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Topographic expression of the Danger Islands Troughs and implications for the tectonic evolution of the Manihiki Plateau, western equatorial Pacific Ocean

By
Masao Nakanishi
Masao Nakanishi
Graduate School of Science, Chiba University, 1-33 Yayoi-cho, Inage-ku, Chiba City, Chiba 263-8522, Japan
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Yasuyuki Nakamura
Yasuyuki Nakamura
Research and Development Center for Earthquake and Tsunami, Japan Agency for Marine-Earth Science and Technology, 3173-25, Showa-machi, Kanazawa-ku, Yokohama City, Kanagawa 236-0001, Japan
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Millard F. Coffin
Millard F. Coffin
Institute for Marine and Antarctic Studies, University of Tasmania, Private Bag 129, Hobart, Tasmania 7001, Australia
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Kaj Hoernle
Kaj Hoernle
GEOMAR Helmholtz Centre for Ocean Research Kiel, Wischhofstrasse 13, 24148 Kiel, Germany
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Reinhard Werner
Reinhard Werner
GEOMAR Helmholtz Centre for Ocean Research Kiel, Wischhofstrasse 13, 24148 Kiel, Germany
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Published:
May 01, 2015

The Manihiki Plateau in the western equatorial Pacific Ocean is a Cretaceous Large Igneous Province. Several studies have proposed that the Manihiki Plateau was formed by the same mantle plume that formed the Ontong Java and Hikurangi plateaus ca. 125 Ma. Recent multibeam bathymetric surveys of the Manihiki Plateau reveal the morphology of the Danger Islands Troughs (DIT), Suvarov Trough, which are systems of deep troughs within the plateau. The troughs divide the Manihiki Plateau into three distinct provinces, the North Plateau, the Western Plateaus, and the High Plateau. The DIT between the High Plateau and Western Plateaus comprises four en echelon troughs. With one exception, all segments of the DIT are bordered by steep escarpments, to 1500 m high. The basins of the DIT are smooth. Elongated northeast-southwest–striking scarps are common in the southernmost DIT and at the junction between the DIT and Suvarov Trough. The features revealed by the new bathymetric data indicate that a sinistral strike-slip tectonic environment formed the DIT during the break-up into the Manihiki and Hikurangi plateaus, whereas the Suvarov Trough developed after the formation of the DIT.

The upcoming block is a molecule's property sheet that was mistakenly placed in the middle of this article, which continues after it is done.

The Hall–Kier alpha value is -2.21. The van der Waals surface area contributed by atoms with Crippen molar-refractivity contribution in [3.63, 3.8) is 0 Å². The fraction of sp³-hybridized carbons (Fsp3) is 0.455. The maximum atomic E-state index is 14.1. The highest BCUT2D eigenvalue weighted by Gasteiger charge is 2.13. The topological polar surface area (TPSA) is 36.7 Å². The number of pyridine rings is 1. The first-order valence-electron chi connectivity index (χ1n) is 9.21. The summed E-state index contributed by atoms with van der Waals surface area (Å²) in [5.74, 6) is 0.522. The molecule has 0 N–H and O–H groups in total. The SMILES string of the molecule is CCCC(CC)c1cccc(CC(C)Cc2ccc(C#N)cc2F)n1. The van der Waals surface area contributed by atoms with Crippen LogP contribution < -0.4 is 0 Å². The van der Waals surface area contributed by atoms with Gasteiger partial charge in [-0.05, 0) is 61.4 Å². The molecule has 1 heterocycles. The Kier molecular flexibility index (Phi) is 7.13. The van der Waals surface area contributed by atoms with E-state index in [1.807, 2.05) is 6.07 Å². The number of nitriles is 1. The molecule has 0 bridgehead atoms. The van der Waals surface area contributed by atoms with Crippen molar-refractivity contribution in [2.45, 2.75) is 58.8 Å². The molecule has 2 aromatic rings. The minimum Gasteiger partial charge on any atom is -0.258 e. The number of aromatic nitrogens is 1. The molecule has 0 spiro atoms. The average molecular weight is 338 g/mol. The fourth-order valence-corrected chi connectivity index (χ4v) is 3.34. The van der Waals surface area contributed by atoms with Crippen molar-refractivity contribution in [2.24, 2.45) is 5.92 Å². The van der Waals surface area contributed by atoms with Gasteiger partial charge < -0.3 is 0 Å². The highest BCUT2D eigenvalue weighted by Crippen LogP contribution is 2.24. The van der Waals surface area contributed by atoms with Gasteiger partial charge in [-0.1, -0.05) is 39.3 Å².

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GSA Special Papers

The Origin, Evolution, and Environmental Impact of Oceanic Large Igneous Provinces

Clive R. Neal
Clive R. Neal
Department of Civil & Environmental Engineering & Earth Sciences, 156 Fitzpatrick Hall, University of Notre Dame, Notre Dame, Indiana 46556, USA
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William W. Sager
William W. Sager
Department of Earth and Atmospheric Sciences, University of Houston, Houston, Texas 77204-5007, USA
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Takashi Sano
Takashi Sano
Department of Geology and Paleontology, National Museum of Nature and Science, Tsukuba 305-0005, Japan
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Elisabetta Erba
Elisabetta Erba
Department of Earth Sciences, Università degli Studi di Milano, 20133 Milan, Italy
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Geological Society of America
Volume
511
ISBN print:
9780813725116
Publication date:
May 01, 2015

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